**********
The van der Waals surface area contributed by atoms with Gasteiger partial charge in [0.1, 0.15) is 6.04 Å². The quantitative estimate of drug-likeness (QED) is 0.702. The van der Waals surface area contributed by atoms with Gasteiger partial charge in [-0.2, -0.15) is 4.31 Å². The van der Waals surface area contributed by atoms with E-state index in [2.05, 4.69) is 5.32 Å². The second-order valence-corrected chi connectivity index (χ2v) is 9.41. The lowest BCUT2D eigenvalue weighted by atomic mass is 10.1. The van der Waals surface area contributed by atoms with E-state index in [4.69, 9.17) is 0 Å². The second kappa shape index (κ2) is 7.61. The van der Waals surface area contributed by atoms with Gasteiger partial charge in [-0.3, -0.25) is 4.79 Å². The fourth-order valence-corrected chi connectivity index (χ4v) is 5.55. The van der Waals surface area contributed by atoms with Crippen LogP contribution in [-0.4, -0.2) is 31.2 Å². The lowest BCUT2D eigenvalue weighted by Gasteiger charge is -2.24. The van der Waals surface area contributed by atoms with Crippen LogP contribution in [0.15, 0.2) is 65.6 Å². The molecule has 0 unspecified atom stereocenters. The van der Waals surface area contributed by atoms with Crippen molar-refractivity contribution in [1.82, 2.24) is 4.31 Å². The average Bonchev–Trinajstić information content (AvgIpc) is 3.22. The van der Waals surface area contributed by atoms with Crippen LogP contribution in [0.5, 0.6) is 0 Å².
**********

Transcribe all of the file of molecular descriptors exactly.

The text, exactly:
The van der Waals surface area contributed by atoms with Gasteiger partial charge in [0.1, 0.15) is 6.04 Å². The quantitative estimate of drug-likeness (QED) is 0.702. The van der Waals surface area contributed by atoms with Gasteiger partial charge in [-0.2, -0.15) is 4.31 Å². The van der Waals surface area contributed by atoms with E-state index in [2.05, 4.69) is 5.32 Å². The second-order valence-corrected chi connectivity index (χ2v) is 9.41. The lowest BCUT2D eigenvalue weighted by atomic mass is 10.1. The van der Waals surface area contributed by atoms with E-state index in [4.69, 9.17) is 0 Å². The second kappa shape index (κ2) is 7.61. The van der Waals surface area contributed by atoms with Gasteiger partial charge in [-0.3, -0.25) is 4.79 Å². The fourth-order valence-corrected chi connectivity index (χ4v) is 5.55. The van der Waals surface area contributed by atoms with Crippen LogP contribution in [-0.4, -0.2) is 31.2 Å². The lowest BCUT2D eigenvalue weighted by Gasteiger charge is -2.24. The van der Waals surface area contributed by atoms with Crippen LogP contribution in [0.15, 0.2) is 65.6 Å². The molecule has 0 unspecified atom stereocenters. The van der Waals surface area contributed by atoms with Crippen molar-refractivity contribution in [1.82, 2.24) is 4.31 Å². The average Bonchev–Trinajstić information content (AvgIpc) is 3.22. The van der Waals surface area contributed by atoms with Crippen LogP contribution in [0.5, 0.6) is 0 Å².